While working on a 4-H project this summer, my eldest son was thrilled to be able to put together an emergency preparedness kit for power outages for our family. As someone that is extremely worried about and frightened by storms, this made him feel more empowered and prepared in the case of a storm that would cause a power outage.
Items to Place in Your Emergency Preparedness Kit for a Power Outage:
- Flashlights with Extra Batteries
- Well Stocked First Aid Kit
- Warming Blankets
- Candles and Matches (or Lighter) — use these with caution because of a risk of fire
- Drinking Water (for three days) — plan on one gallon of water per person per day (this takes into account for drinking, washing, and cooking)*
- Non-perishable, ready-to-eat food (for three days)*
- Manual Can Opener
- Coolers (to help keep refrigerated food cold) and Ice
- Food Thermometer (Check before preparing any of your refrigerated or frozen foods to make sure that they have not reached above 40 degrees Fahrenheit. It is best to have a digital, quick response thermometer for this purpose.)
- Medicines (both over the counter and prescription medicines needed for your family members)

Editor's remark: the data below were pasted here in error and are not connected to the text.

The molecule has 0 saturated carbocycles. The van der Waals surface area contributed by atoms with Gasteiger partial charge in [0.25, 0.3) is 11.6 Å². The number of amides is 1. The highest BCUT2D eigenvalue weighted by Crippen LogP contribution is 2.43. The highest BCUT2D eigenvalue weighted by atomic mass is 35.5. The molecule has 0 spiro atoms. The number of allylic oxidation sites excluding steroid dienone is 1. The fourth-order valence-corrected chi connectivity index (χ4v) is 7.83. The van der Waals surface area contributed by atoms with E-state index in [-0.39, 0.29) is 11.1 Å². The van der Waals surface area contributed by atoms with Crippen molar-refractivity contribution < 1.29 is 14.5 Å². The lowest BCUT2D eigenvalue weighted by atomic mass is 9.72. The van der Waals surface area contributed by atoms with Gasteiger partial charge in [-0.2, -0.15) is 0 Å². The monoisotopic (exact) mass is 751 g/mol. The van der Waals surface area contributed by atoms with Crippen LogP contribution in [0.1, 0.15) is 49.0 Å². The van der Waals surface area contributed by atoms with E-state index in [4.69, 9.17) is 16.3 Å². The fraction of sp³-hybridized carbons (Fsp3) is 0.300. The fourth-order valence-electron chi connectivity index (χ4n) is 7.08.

- Paper Towels
- Toilet Paper
- Hand Wipes
- Hand Sanitizer
- Personal Hygiene Products
- Work Gloves
- Battery-powered or hand-crank radio
- A Copy of Insurance Documents and Cards
- Copy of Important Personal Documents (particularly in case of evacuation)
- Cell Ph0ne and Chargers
- A Corded Phone (Portable phones won’t work in a power outage, but phones plugged into the wall will likely work.)
- List of Phone Numbers and Addresses of Friends, Family, and Doctor
- Extra Cash
It is important to remember to use the items from your kit that have expiration dates, such as food and medicines, and then replenish them when you use them. While it is great to have your kit ready in case of emergencies, it won’t be good if you prepare it and don’t need it for years, only to find that most of your food and medicine are well past their prime.
If you are in need of your kit items, that would be a horrible time to remember that you were going to rotate your stock of items and just never did it. Likewise, it is best to occasionally replenish the stock of bottled water as well.
*Three days is a minimum recommendation, and perfect for an evacuation situation. For home use, it is even better to have a two week supply.
Do you have an emergency kit?
photo by fun3MD